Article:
The portfolio of two lawyers offers a glimpse of the spread of torture. Mohamad Sablouh, representative of the Lawyers Syndicate of Tripoli, has documented 35 cases of torture but no accountability has been achieved. "The problem is that the judges are not cooperating in order to implement the UNCAT," he denounced.

Lawyer Diala Shehade has worked in 202 cases where detainees told the judge they had been tortured. She represented the families of three Syrians that died under army custody in 2017. 

The forensic examination documented evidence of violence in their bodies but "the conclusion was worded in a very tricky way because the doctors were under threat," Shehade explained. No one has been held accountable yet. "We need at least one case to become a precedent, to be a lesson," urged Shehade.

One of Shehade's clients claims he was tortured first by Hezbollah and then by the Lebanese security forces. He is a Syrian national that in 2014 fled to Lebanon after the militia he led in Syria was defeated by Assad's forces.

Syrian and Palestinian refugees, migrant workers, lower-income detainees, sex workers or LGBT individuals are the most vulnerable groups to be tortured

This man, who will be identified as Ahmed, says he was kidnapped by Hezbollah and spent over a year in an underground unknown location suffering daily beatings the first four months. During this time his wife and children did not know his whereabouts.

After Hezbollah released him, Ahmed was detained by the Army Intelligence and accused by General Security of dealing with a member of the Al-Nusra Front (a group affiliated with Al-Qaeda). Ahmed denied the charges saying his militia whose name he declined to give - fought Al-Nusra in Syria.

He spent 21 days in an isolation cell while being interrogated. He says he was severely beaten and electrocuted every day.

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To push him to sign a confession, Ahmed's wife was detained for nine days. His wife says she was beaten once because the interrogator "was pissed off" with her. 

Ahmed signed a confession, without being allowed to read it and served a nine-month sentence on terrorism charges.

During that investigative phase he could not communicate with his lawyer. Shehade pointed out that military tribunals forbid lawyers to meet with their clients during that period, which is against the Lebanese procedural code.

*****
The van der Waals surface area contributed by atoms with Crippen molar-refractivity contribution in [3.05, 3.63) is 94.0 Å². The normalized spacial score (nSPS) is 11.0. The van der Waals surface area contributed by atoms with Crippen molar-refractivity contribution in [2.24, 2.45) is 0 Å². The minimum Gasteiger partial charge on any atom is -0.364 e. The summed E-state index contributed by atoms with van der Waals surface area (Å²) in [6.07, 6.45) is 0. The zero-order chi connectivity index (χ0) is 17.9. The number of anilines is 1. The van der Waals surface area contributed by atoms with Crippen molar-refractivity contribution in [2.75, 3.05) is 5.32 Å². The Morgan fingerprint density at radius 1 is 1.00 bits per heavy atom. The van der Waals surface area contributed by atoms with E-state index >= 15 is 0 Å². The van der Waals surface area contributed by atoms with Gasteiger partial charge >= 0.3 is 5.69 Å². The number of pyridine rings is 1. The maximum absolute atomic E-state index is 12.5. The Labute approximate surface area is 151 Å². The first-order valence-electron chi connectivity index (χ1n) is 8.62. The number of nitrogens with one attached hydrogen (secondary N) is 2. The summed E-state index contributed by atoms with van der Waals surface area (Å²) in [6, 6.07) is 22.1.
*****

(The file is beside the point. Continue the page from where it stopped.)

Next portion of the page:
Ahmed says the judge ignored him when he tried to show him evidence of torture on his hands and legs. Legislation states that if there is an allegation of torture an investigation should follow in 48 hours, including a medical examination. But that's rarely the case.

Judges normally assign prison doctors to check on the detainees. "A doctor who gets his salary from the same security authorities that has tortured my client," said lawyer Sablouh. One of his clients was subjected to electric shocks on his genitals and the judge assigned a juris doctor, but six months after the incident.

The key to stopping torture would be for the judges to accept a confession only if it was signed with a lawyer present in the interrogation, said lawyers Shehade and Sablouh. "If the judicial authorities support us in combating torture, the security authorities will not dare to continue the torture practices," said Sablouh.

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Ex-lawmaker Mukheiber argued that the main problem are the violations of the penal procedural code: period of arrest, access to a lawyer, interpreter, doctor or the right to make a phone call.

Law 65 also has shortcomings. Amnesty International's researcher Sahar Mandour criticised the statute of limitations of 3 to 10 years after the release of the victim. In her view crimes of torture should not apply. The preamble of Law 65 establishes that regular judicial courts, not military ones, will hear torture cases, but due to a loophole in the law, torture cases keep being referred to military courts.

Sablouh urged the international community to "put pressure on Lebanon" to abide by the Convention Against Torture, which in Lebanon exists "only in writing".

Alicia Medina is a freelance journalist based in Lebanon.

Follow her on Twitter @Amesegura